The hearing panel won’t have the economic analysis before it to justify doing away with the concept in its entirety, though there’s been plenty of time to do that job properly since the Productivity Commission had a shot in 2012 at analysing what it deemed a flawed concept.

Critics of the rigid boundary concept had thought the council’s own capacity for growth studies would provide answers, but that source of information has kept changing, been redefined, and information from the newest version is not only still on the way but won’t give the definitive answers showing how the existing boundary has affected costs.

This is the first entry in Dey’s coverage of the Unitary Plan hearings, which is well worth reading. Articles in the series (thus far):

Articles in the series:
UP1: The PAUP, the MUL, the RUB, the RPS & the LRP – the what-the?
UP2: Council tells panel the evidence backs compact city, and new urban boundary will work
UP3: Paper on preferred form an important backgrounder
UP4: Fairgray doesn’t fix on the far horizon, but says million new Aucklanders will fit in
UP5: Rule changes would shorten land supply and discourage new villages
UP6: McDermott argues for better ways than compact city to accommodate growth

Emily Badger, The American decline in driving actually began way earlier than you think, Washington Post:

I mentioned last week that car travel in America appears to have peaked backed in 2004. Since then, “vehicle miles traveled” per person in the U.S. have been falling or flat-lining, prompting a fascinating debate over whether we’re witnessing some fundamental shift in the American relationship to the car, or some economic blip instead.

Timothy J. Garceau, a Ph.D. candidate in geography at the University of Connecticut, and professors Carol Atkinson-Palombo and Norman Garrick offer a different way to think about the answer. In research they presented this week at the annual meeting of the Transportation Research Board, they looked at travel data not at the national level, but by state instead.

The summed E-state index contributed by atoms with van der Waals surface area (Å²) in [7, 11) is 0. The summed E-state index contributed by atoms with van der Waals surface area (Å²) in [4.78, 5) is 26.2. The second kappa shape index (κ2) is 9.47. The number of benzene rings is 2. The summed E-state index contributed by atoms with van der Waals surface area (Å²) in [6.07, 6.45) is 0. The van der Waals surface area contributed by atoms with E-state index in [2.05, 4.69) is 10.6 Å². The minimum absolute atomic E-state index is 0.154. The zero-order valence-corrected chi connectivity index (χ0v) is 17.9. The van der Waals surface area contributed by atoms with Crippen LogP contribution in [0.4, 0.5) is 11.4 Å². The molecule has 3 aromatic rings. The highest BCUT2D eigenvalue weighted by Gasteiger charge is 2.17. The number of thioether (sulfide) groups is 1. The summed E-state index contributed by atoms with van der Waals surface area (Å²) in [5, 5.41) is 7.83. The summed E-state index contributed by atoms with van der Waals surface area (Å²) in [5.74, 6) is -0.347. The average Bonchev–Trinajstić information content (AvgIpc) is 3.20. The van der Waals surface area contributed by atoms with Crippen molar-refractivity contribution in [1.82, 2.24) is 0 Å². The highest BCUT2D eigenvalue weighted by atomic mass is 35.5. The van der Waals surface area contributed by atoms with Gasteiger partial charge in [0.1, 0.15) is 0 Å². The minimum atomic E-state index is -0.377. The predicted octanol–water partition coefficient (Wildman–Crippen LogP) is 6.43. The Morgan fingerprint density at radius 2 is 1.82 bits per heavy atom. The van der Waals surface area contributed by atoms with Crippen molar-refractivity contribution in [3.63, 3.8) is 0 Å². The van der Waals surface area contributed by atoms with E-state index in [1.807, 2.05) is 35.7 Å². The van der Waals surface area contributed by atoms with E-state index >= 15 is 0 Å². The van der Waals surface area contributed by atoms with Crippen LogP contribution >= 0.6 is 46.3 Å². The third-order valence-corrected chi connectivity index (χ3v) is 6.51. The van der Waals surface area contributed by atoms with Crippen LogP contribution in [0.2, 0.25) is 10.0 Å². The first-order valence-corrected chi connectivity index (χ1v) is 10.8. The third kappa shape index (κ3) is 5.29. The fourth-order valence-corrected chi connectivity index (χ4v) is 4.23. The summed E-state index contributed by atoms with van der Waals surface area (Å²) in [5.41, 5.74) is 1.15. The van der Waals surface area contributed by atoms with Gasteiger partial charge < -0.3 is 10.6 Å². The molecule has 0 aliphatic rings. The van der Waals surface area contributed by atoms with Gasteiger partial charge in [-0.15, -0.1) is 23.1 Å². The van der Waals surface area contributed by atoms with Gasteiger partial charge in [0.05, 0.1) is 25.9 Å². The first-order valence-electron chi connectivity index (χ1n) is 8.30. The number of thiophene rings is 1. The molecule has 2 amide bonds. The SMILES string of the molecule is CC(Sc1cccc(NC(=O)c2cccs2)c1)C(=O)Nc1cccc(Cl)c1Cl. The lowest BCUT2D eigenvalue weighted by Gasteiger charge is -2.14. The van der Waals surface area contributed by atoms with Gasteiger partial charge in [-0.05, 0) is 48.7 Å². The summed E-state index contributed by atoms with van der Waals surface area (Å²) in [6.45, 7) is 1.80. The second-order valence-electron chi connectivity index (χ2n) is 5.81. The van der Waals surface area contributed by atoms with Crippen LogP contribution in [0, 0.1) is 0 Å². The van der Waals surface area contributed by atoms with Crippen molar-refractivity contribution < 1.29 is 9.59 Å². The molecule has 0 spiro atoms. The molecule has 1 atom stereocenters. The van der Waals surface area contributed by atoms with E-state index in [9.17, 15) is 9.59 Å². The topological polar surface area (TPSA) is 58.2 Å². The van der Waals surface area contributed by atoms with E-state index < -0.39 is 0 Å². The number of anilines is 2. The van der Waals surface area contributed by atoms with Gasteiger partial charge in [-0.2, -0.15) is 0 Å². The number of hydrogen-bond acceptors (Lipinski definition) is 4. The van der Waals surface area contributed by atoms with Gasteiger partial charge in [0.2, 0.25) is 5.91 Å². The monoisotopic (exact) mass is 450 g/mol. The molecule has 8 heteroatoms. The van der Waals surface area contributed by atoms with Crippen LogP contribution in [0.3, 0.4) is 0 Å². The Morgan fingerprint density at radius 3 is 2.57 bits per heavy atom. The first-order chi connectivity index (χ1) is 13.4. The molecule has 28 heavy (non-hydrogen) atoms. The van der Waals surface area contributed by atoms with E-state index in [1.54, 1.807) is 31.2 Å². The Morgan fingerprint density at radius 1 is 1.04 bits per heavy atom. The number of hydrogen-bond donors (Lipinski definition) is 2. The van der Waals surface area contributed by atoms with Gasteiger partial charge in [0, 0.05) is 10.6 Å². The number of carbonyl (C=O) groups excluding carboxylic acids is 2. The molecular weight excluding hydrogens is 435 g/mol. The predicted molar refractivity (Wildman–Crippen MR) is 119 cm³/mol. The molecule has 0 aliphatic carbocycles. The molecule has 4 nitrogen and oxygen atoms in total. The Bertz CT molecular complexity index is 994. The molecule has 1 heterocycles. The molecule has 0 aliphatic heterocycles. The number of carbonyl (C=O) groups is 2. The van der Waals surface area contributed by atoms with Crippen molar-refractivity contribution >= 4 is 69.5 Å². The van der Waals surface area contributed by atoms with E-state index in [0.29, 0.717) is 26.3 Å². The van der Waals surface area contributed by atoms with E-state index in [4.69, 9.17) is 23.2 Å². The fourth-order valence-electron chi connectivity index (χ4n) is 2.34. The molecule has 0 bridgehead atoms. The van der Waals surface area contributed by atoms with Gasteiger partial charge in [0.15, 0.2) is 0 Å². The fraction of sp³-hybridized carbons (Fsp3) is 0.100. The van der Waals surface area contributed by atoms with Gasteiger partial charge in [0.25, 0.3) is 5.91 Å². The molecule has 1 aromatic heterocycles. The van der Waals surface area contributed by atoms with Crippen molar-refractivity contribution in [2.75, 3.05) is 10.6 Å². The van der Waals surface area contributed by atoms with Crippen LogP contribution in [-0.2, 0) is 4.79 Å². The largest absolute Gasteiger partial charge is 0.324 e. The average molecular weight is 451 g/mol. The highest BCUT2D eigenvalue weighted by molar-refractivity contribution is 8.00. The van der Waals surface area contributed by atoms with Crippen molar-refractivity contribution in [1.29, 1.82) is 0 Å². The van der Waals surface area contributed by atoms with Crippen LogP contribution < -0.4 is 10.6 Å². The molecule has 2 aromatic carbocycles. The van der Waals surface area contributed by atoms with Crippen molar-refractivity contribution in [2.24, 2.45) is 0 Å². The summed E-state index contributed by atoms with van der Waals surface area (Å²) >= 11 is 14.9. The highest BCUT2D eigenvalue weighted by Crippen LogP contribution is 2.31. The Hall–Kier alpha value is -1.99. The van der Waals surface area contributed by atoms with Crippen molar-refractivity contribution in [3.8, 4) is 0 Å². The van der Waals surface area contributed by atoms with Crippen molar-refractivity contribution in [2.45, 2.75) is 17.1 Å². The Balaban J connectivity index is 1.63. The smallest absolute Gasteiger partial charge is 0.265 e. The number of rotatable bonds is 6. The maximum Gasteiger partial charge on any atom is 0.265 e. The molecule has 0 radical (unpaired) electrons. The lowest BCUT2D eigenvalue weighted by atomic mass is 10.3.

Their results further challenge the argument that Americans have merely been driving less of late because of the bad economy: Washington state experienced “peak car travel” all the way back in 1992, and Nevada, Idaho, Kentucky, Oregon, Rhode Island and Virginia all did before the new millennium. By this measure, peak car happened in D.C. in 1996.

Hamish Campbell, “Popular New Zealand Road Names“:

Rank Name Frequency Length (m)
1 Accessway 2414 220,876
2 Service Lane 492 54,500
3 Roadway 452 335,172
4 State Highway 1 125 2,168,214
5 George Street 74 38,105
6 Queen Street 69 50,181
7 Beach Road 69 103,280
8 High Street 68 68,671
9 King Street 66 42,302
10 Station Road 66 80,138

Anna Maria Barry-Jester, “Why the rules of the road aren’t enough to keep people from dying“, Fivethirtyeight:

“The engineer will usually calculate the load a beam must bear and then design it to hold some percentage of higher load, for safety. When building roads, the 85th percentile calculates the speed the engineers hope or intend people will travel, but then it’s used to design a road to meet that speed at a minimum, with a factor of safety allowing for faster travel,” he told me.

In other words, by adding additional “safety” to the road, it is designed to make people comfortable going faster than the engineers’ intended speed. This is known as the interpreted design speed (the speed people actually feel safe traveling), which is often significantly higher than the intended design speed. Think of a subdivision with wide, flat roads. The speed limit may be 25 mph, but you feel utterly comfortable doing 40.

Anne Gibson, “Housing warning: It’s an Ireland repeat“, NZ Herald:

Precisely the same factors that plunged Ireland into its housing crisis last decade are now in play in New Zealand and could spark a big correction, says a leading Auckland fund manager.

Milford Asset Management executive director Brian Gaynor said house prices might come down “10, 15, 20 or even 25 per cent” and he cited the former Celtic Tiger as a warning.

Westpac’s chief economist, Dominick Stephens, shares Gaynor’s concerns, and said the outlook was for a possible 5 per cent adjustment by 2018.

“Our forecast has been for declines of 2 per cent per annum in 2017 and 3 per cent in 2018, so 5 per cent overall,” Stephens said.

“But there’s a wide range of possibilities and a sharper decline is certainly a possibility.”

Ireland’s house prices stabilised in 2007, then started falling until the second quarter of 2010, by which time they had dropped 35 per cent.

Andrew Price, “The Negative Consequences of Car Dependency“, StrongTowns: